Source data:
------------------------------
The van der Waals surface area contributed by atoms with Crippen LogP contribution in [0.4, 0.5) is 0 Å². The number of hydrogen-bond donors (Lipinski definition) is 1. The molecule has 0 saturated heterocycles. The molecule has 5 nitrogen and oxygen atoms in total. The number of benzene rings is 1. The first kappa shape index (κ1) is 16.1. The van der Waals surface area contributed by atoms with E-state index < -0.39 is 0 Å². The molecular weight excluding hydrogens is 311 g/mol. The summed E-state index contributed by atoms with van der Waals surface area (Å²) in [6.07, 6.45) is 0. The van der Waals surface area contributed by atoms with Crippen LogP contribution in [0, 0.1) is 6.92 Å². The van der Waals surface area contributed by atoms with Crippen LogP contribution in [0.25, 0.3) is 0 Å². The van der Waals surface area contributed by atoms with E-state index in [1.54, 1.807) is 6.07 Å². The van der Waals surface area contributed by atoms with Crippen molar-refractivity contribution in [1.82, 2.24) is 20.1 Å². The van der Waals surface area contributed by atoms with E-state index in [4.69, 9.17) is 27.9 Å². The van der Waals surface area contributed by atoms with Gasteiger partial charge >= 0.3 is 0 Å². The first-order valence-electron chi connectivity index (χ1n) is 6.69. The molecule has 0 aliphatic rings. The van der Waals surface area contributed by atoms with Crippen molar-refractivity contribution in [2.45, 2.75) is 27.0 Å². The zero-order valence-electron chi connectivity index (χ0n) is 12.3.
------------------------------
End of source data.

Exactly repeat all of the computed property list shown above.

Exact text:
The van der Waals surface area contributed by atoms with Crippen LogP contribution in [0.4, 0.5) is 0 Å². The number of hydrogen-bond donors (Lipinski definition) is 1. The molecule has 0 saturated heterocycles. The molecule has 5 nitrogen and oxygen atoms in total. The number of benzene rings is 1. The first kappa shape index (κ1) is 16.1. The van der Waals surface area contributed by atoms with E-state index < -0.39 is 0 Å². The molecular weight excluding hydrogens is 311 g/mol. The summed E-state index contributed by atoms with van der Waals surface area (Å²) in [6.07, 6.45) is 0. The van der Waals surface area contributed by atoms with Crippen LogP contribution in [0, 0.1) is 6.92 Å². The van der Waals surface area contributed by atoms with Crippen LogP contribution in [0.25, 0.3) is 0 Å². The van der Waals surface area contributed by atoms with E-state index in [1.54, 1.807) is 6.07 Å². The van der Waals surface area contributed by atoms with Crippen molar-refractivity contribution in [1.82, 2.24) is 20.1 Å². The van der Waals surface area contributed by atoms with E-state index in [4.69, 9.17) is 27.9 Å². The van der Waals surface area contributed by atoms with Gasteiger partial charge >= 0.3 is 0 Å². The first-order valence-electron chi connectivity index (χ1n) is 6.69. The molecule has 0 aliphatic rings. The van der Waals surface area contributed by atoms with Crippen molar-refractivity contribution in [2.45, 2.75) is 27.0 Å². The zero-order valence-electron chi connectivity index (χ0n) is 12.3.